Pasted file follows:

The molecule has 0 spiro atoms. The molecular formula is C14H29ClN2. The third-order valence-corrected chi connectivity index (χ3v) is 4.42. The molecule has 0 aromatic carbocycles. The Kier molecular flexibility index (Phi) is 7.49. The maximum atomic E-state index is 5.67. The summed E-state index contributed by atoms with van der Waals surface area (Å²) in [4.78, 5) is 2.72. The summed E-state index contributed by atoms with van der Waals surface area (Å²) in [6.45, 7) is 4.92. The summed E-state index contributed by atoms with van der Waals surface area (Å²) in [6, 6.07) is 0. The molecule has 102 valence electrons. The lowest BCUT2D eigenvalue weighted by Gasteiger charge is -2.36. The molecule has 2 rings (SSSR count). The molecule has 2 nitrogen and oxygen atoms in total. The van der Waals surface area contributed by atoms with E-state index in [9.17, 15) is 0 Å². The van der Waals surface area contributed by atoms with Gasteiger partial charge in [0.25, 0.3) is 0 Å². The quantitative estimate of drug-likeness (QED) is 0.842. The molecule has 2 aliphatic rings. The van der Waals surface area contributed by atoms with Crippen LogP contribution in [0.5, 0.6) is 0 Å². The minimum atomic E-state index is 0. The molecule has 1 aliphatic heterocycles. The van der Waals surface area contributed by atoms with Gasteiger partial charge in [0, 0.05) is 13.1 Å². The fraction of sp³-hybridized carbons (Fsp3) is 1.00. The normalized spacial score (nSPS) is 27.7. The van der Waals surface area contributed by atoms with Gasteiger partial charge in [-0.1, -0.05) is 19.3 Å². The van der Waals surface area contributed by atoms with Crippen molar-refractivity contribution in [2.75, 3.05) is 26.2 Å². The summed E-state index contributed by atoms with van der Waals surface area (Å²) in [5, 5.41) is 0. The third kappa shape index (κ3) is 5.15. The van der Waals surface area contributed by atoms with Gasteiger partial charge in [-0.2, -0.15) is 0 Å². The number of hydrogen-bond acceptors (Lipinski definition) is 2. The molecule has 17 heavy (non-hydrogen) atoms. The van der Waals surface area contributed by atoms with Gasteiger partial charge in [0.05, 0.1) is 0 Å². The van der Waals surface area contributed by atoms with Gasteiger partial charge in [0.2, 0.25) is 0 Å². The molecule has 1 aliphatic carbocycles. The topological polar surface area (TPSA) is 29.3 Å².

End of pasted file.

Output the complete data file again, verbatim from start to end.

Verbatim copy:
The molecule has 0 spiro atoms. The molecular formula is C14H29ClN2. The third-order valence-corrected chi connectivity index (χ3v) is 4.42. The molecule has 0 aromatic carbocycles. The Kier molecular flexibility index (Phi) is 7.49. The maximum atomic E-state index is 5.67. The summed E-state index contributed by atoms with van der Waals surface area (Å²) in [4.78, 5) is 2.72. The summed E-state index contributed by atoms with van der Waals surface area (Å²) in [6.45, 7) is 4.92. The summed E-state index contributed by atoms with van der Waals surface area (Å²) in [6, 6.07) is 0. The molecule has 102 valence electrons. The lowest BCUT2D eigenvalue weighted by Gasteiger charge is -2.36. The molecule has 2 rings (SSSR count). The molecule has 2 nitrogen and oxygen atoms in total. The van der Waals surface area contributed by atoms with E-state index in [9.17, 15) is 0 Å². The van der Waals surface area contributed by atoms with Gasteiger partial charge in [0.25, 0.3) is 0 Å². The quantitative estimate of drug-likeness (QED) is 0.842. The molecule has 2 aliphatic rings. The van der Waals surface area contributed by atoms with Crippen LogP contribution in [0.5, 0.6) is 0 Å². The minimum atomic E-state index is 0. The molecule has 1 aliphatic heterocycles. The van der Waals surface area contributed by atoms with Gasteiger partial charge in [0, 0.05) is 13.1 Å². The fraction of sp³-hybridized carbons (Fsp3) is 1.00. The normalized spacial score (nSPS) is 27.7. The van der Waals surface area contributed by atoms with Gasteiger partial charge in [-0.1, -0.05) is 19.3 Å². The van der Waals surface area contributed by atoms with Crippen molar-refractivity contribution in [2.75, 3.05) is 26.2 Å². The summed E-state index contributed by atoms with van der Waals surface area (Å²) in [5, 5.41) is 0. The third kappa shape index (κ3) is 5.15. The van der Waals surface area contributed by atoms with Gasteiger partial charge in [-0.2, -0.15) is 0 Å². The number of hydrogen-bond acceptors (Lipinski definition) is 2. The molecule has 17 heavy (non-hydrogen) atoms. The van der Waals surface area contributed by atoms with Gasteiger partial charge in [0.05, 0.1) is 0 Å². The van der Waals surface area contributed by atoms with Gasteiger partial charge in [0.2, 0.25) is 0 Å². The molecule has 1 aliphatic carbocycles. The topological polar surface area (TPSA) is 29.3 Å².